Journal of an Ordinary Grief

Overview

"Darwish is to be read with urgency, in the night, when nothing else moves but his lines."
-The Village Voice

"Every beautiful poem is an act of resistance," asserts Darwish. Both voice of the Palestinian people and one of the most transcendent poets of his generation, Mahmoud Darwish also wrote several remarkable volumes of autobiographical essays over the course of his life. First published in Beirut in 1973, these probing essays ask vital questions about the existentially complex realities the Palestinians in ...

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Journal of an Ordinary Grief

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Overview

"Darwish is to be read with urgency, in the night, when nothing else moves but his lines."
-The Village Voice

"Every beautiful poem is an act of resistance," asserts Darwish. Both voice of the Palestinian people and one of the most transcendent poets of his generation, Mahmoud Darwish also wrote several remarkable volumes of autobiographical essays over the course of his life. First published in Beirut in 1973, these probing essays ask vital questions about the existentially complex realities the Palestinians in Israel face and the ambiguity of Darwish's own identity as an Israeli Palestinian. They call upon myth, memory, and language to delve into the poet's experience of house arrest, his encounters with Israeli interrogators, and the periods he spent in prison. Meditative, lyrical, rhythmic, Darwish gives absence a vital presence in these linked essays. Journal is a moving and intimate account of the loss of homeland and, for many, of life inside the porous walls of occupation––no ordinary grief.

Mahmoud Darwish (1941–2008) was one of the most acclaimed poets in the Arab world. His twenty books of poetry include Why Did You Leave the Horse Alone? A River Dies of Thirst, Mural, The Bed of the Stranger, and In the Presence of Absence (forthcoming from Archipelago Books). In 2001 Darwish was awarded the Lannan Cultural Freedom Prize.

Winner of the 2011 PEN Translation Prize

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Editorial Reviews

From the Publisher
"There is no finer Arab poet for English readers to start with."
-Times Literary Supplement

"Darwish's poetry is an epic effort to transform the lyrics of loss into the indefinitely postponed drama of return."
-Edward Said

"Very impressive. . . . Journal of an Ordinary Grief helps us understand the roots of Darwish's great poetry."
-Juan Goytisolo

"Consider this book an essential 'primer for the gradual understanding' of Palestine and its people. This collection of essays is one of the most effective, useful, and deeply moving witnessings of a historical tragedy I have read. The writing has an unsurpassed freshness, power, and awe exactly because it is poetry that happens to have justified margins. Darwish hungers to understand why such calamities have befallen his people and has a profound need for sharing - and succeeds brilliantly at both of these. This book should be on the reading list of every school in this country."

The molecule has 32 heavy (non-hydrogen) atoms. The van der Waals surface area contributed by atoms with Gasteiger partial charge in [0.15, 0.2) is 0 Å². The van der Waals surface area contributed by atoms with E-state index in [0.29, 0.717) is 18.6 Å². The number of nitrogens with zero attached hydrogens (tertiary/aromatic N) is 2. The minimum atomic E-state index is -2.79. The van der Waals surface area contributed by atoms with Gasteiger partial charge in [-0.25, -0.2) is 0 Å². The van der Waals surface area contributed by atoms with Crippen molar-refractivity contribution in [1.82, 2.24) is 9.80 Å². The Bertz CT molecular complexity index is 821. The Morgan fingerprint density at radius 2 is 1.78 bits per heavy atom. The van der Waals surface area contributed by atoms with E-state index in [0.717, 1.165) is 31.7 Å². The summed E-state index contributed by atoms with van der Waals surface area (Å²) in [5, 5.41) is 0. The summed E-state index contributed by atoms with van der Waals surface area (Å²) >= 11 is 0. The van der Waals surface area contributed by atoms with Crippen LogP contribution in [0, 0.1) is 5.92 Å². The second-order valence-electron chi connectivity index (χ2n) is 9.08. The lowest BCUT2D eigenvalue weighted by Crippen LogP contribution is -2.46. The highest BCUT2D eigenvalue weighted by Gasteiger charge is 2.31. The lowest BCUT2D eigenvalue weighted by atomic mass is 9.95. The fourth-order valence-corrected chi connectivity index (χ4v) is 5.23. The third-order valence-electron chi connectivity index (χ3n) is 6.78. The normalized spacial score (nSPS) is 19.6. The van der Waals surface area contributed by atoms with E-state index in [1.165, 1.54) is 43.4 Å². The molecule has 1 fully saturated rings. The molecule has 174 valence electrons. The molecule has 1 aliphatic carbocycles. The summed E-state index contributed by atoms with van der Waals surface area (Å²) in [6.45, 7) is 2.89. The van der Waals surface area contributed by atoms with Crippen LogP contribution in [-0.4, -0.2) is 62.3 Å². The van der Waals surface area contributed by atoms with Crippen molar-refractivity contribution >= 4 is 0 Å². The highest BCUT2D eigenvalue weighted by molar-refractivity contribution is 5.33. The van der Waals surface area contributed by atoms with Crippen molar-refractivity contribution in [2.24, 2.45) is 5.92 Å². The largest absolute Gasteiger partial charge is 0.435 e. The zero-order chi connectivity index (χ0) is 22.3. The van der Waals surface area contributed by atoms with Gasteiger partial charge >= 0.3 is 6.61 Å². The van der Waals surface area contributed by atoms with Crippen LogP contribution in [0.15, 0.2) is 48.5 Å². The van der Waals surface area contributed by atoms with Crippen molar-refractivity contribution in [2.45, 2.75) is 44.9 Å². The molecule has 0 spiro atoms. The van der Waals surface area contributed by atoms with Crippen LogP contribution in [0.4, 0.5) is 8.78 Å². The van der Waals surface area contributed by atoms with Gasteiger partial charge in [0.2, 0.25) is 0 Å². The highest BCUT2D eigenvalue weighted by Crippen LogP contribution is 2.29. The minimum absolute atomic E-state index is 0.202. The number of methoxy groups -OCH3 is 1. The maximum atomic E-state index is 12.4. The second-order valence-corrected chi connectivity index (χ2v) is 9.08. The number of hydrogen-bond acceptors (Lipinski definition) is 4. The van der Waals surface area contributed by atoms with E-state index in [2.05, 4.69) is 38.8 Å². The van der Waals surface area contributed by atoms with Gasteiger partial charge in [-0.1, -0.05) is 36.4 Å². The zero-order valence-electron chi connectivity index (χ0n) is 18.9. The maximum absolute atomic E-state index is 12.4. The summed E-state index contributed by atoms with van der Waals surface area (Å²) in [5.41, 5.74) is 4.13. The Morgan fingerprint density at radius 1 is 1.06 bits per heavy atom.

-Pierre Joris

"Mahmoud Darwish is one of the greatest poets of our time. In his poetry Palestine becomes the map of the human soul."
-Elias Khoury

Lori Soderlind
The collection is an important anchor in the work of a poet celebrated for providing a national identity to displaced Palestinians…The work is challenging, both for its nontraditional style and for the emotional charge of the politics it addresses, but Darwish's artistry provides greater context for a conflict that to this day floods citizens of the world with grief.
—The New York Times
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Product Details

  • ISBN-13: 9780982624647
  • Publisher: Steerforth Press
  • Publication date: 11/5/2010
  • Pages: 175
  • Sales rank: 1,382,183
  • Product dimensions: 6.20 (w) x 7.20 (h) x 0.80 (d)

Meet the Author

Mahmoud Darwish (1941–2008) was born in the village of al-Birwa, in the Galilee, Palestine. He became a refugee at age seven. He worked as a journalist and editor in Haifa and left to study in Moscow in 1970. His exilic journey took him to Cairo, Beirut, Tunis, Paris, Amman, and Ramallah, where he settled in 1995. He is one of the most celebrated and revered poets in the Arab world. He published more than thirty books, and his poetry has been translated into thirty-five languages. Darwish was named a Knight of the Order of Arts and Letters by France in 1993, was awarded the Lannan Cultural Freedom Prize in 2001, the Prince Claus Awardin 2004, and the Cairo Prize for Arabic Poetry in 2007.

Since the appearance of Speak, Bird, Speak Again: Palestinian Arab Folktales in 1989, Ibrahim Muhawi has devoted himself to the study and translation of Palestinian and Arabic folklore and literature. He is co-editor of Literature and Nation in the Middle East and translator of Darwish’s Memory for Forgetfulness and Zakaria Tamer’s Breaking Knees. He is currently working on a book on Mahmoud Darwish.

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Read an Excerpt

—What are you doing, father?

—I’m searching for my heart, which fell away that night.

—Do you think you’ll find it here?

—Where else am I going to find it? I bend to the ground and pick it up piece by piece just as the women of the fellahin pick up olives in October, one olive at a time.

—But you’re picking up pebbles!

—Doing that is a good exercise for memory and perception. Who knows? Maybe these pebbles are petrified pieces of my heart.

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